Nuclear Fallout

One week before Sept. 11, Entergy purchased a nuclear power plant near Manhattan -- and is still paying the price in negative publicity.



The tentacles of the Sept. 11 attack reach around the world. For New Orleans-based Entergy, they are putting on a very tight squeeze.

Five days before the attack, on Sept. 6, 2001, the company finalized its more-than-$1 billion purchase of the Indian Point Nuclear Power Plant in Westchester County, N.Y. -- only 33 miles from Times Square. The plant's two active reactors are key to Entergy's nuclear growth strategy. The company's 4th quarter earnings alone grew from $19 billion to $29 billion between 2000 and 2001, due, according to an Entergy press release, "primarily to increased revenue ... of the Indian Point 2 and Indian Point 3 nuclear units."

Indian Point is within a 50-mile radius of 20 million people, and the plant's three reactors have an uneven safety history. Indian Point 1 has been shut down "in safe storage" since the 1970s and Indian Point 2 is the nation's only nuclear reactor with a "red" safety rating from the Nuclear Regulatory Commission (NRC). Indian Point 3 has a stronger record, earning a "green" safety rating from the NRC.

Despite this history, the plant was a non-issue in New York before Sept. 11, with only a small band of local activists opposing Indian Point. "If you were to go out and poll people around here," says Alex Matthiessen, executive director of Riverkeeper, an environmental organization long opposed to Indian Point, "I can guarantee you that the majority of them will admit that not only were they not anti-nuclear before Sept. 11, but they weren't even environmentalists."

That collective nonchalance is a thing of the past. A furor to close Indian Point has taken root, with Entergy squarely in the crosshairs.

Opponents argue that Indian Point is a prime target for another hijacked jet and is unprepared to evacuate in an emergency. They say that Indian Point's concrete "containment domes" over the reactors were not built to withstand the impact of modern jumbo jets. And Entergy's evacuation plan won't work because it requires school bus drivers to pick up children in contaminated areas and reunite them with parents outside the affected zone.

Politicians ranging from members of Congress to local legislators have made pilgrimages to the area to demand the plant's closure. Officials who aren't explicitly for shutting down Indian Point, including Gov. George Pataki and Senators Hillary Clinton and Charles Schumer, are splitting the difference by expressing "concern" about the plant's safety. Democratic gubernatorial candidate Andrew Cuomo (whose brother-in-law is Riverkeeper lawyer Robert Kennedy Jr.) is using the issue as a wedge between he and Pataki, saying, "If you don't believe the plant is safe, well then, you're the governor of the state. Don't certify it, close it down."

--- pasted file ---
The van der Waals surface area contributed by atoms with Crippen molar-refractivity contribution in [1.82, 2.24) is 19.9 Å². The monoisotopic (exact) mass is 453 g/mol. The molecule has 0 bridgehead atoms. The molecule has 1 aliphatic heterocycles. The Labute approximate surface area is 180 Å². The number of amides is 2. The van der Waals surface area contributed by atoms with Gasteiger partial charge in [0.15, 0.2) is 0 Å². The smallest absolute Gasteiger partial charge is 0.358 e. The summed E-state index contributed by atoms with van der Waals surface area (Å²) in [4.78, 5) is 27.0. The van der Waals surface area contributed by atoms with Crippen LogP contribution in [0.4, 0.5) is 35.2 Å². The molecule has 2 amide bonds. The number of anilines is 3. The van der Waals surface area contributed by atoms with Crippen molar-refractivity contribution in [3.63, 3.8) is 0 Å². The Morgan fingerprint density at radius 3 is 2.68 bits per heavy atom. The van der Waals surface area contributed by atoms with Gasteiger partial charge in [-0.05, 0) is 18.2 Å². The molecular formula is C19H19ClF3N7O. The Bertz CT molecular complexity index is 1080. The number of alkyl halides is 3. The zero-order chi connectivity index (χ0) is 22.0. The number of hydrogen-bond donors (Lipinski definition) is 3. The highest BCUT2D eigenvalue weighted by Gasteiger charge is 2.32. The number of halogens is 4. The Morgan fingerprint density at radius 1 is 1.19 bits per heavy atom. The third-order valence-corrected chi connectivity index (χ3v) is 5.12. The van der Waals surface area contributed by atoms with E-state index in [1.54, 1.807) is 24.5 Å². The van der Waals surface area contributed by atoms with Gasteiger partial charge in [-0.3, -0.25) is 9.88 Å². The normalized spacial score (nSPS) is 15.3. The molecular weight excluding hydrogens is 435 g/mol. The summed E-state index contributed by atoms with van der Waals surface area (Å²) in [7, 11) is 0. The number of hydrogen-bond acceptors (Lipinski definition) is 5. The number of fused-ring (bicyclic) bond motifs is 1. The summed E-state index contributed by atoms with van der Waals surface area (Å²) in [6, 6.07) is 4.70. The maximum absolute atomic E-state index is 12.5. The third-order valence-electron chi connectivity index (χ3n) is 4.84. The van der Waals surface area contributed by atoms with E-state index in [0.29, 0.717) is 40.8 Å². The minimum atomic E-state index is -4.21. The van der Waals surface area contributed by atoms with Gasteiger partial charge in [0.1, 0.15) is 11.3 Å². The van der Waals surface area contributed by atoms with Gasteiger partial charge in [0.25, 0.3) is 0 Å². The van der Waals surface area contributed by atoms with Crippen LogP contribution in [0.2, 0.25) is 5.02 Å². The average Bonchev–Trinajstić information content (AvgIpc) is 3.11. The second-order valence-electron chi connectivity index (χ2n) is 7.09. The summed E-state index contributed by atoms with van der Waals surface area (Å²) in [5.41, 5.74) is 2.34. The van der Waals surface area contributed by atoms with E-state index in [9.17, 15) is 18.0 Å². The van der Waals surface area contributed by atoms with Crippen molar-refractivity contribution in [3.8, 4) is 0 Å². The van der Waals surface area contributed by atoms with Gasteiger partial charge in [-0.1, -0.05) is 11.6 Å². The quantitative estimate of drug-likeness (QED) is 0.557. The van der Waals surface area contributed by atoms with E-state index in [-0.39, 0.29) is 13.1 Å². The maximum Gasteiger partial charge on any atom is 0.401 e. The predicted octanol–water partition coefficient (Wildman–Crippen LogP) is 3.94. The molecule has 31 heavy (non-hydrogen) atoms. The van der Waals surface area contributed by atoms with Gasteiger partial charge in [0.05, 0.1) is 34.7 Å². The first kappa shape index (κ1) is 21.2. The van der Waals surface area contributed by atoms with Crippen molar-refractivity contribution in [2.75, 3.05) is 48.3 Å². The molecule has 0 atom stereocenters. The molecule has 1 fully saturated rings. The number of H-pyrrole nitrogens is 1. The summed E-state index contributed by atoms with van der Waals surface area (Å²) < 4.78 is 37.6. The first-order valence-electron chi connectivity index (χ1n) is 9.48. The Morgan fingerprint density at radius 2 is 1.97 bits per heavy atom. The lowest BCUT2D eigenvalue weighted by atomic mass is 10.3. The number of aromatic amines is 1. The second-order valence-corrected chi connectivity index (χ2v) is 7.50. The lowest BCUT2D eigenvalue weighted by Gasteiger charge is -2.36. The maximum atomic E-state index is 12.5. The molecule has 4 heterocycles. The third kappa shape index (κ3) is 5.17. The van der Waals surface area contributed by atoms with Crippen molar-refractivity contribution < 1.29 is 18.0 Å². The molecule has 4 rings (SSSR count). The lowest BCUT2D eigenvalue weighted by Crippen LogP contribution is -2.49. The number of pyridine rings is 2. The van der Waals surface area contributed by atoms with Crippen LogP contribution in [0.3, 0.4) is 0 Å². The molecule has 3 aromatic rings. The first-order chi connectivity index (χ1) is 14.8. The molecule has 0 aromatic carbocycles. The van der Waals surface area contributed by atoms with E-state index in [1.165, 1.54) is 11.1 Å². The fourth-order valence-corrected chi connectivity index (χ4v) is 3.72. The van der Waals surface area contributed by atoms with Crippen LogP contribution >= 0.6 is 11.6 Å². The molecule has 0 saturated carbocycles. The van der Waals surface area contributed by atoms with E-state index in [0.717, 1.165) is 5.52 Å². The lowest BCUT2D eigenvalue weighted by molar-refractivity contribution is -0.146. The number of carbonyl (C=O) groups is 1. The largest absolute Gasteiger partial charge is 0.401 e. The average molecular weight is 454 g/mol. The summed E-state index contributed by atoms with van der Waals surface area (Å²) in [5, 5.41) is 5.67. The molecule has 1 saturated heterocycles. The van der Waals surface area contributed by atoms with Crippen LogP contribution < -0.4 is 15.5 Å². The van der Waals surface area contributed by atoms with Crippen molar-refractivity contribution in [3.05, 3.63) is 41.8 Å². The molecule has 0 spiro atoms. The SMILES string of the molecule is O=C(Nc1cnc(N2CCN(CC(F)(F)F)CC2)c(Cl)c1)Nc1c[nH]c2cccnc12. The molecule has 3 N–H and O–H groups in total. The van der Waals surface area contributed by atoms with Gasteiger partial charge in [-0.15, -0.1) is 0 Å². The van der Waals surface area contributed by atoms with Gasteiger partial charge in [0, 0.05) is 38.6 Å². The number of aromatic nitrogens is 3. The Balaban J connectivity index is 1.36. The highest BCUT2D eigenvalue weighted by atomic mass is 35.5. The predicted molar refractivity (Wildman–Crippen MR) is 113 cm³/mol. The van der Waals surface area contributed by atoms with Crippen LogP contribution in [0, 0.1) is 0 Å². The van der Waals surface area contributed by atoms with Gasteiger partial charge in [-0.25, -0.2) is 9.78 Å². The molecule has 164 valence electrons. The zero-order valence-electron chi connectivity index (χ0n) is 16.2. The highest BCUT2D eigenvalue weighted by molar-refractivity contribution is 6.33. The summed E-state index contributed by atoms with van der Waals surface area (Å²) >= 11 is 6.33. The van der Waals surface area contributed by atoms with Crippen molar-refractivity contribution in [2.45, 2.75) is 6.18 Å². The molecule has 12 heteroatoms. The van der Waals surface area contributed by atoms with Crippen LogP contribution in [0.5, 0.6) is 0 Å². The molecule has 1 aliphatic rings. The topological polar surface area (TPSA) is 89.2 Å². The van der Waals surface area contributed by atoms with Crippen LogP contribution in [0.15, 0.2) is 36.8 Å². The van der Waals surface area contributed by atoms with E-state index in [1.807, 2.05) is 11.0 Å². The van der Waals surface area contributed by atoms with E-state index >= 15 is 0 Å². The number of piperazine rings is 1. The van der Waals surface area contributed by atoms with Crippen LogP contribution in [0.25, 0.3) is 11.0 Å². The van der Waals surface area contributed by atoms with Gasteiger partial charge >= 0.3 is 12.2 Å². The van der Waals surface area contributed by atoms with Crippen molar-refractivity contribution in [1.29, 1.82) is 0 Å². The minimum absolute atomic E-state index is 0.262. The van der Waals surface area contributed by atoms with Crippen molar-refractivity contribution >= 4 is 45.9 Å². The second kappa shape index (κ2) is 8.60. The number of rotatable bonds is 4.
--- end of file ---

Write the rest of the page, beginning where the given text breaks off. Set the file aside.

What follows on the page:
Local newspapers and television affiliates prominently feature the controversy in their coverage; New York Times columnist Bob Herbert recently devoted all three of one week's columns to closing Indian Point. Tabloid reporters make stories out of hiring small planes to fly low over the plant, unnoticed by security. Riverkeeper, meanwhile, has relished the opportunity to showcase sudden opposition. In early April, the group released a poll of local residents showing 61 percent did not believe Entergy's evacuation plan would work, and only 3 percent could name an evacuation center.

For its part, Entergy spokesman Arthur Wiese calls the plant "a fortress," and the company is fighting back with an expensive advertising campaign dubbing Indian Point "Safe. Secure. Vital." At the same time, Entergy doesn't hide its disdain for longtime environmental activists. "[These opponents] have rather callously grabbed on to people's fears and tried to further a political agenda that's been going on for 30 years," says Wiese. "It's the old agenda of the anti-nuke movement."

From a bottom-line standpoint, the purchase of the plant is paying off. But the company's image has taken a beating. Most people in New York and around the county had never heard of Entergy prior to Sept. 11. Now their primary image of the company is as the subject of protests.

"It is perfectly understandable why people in Westchester and people in New York, period, should have concerns after 9/11," Wiese says. "They saw the impossible become possible before their eyes. And a very large percentage of the population knew someone who was hurt or died at the World Trade Center. ... We will in time be seen to be terrific operators of [Indian Point] and terrific neighbors, and we think nuclear power is good for the environment, the economy and certainly for our business."

But for still-fearful New Yorkers, Indian Point and Entergy remain synonymous with threat. Only closing the plant seems likely to change that assessment. That's a price for good public relations that Entergy seems unwilling to pay.

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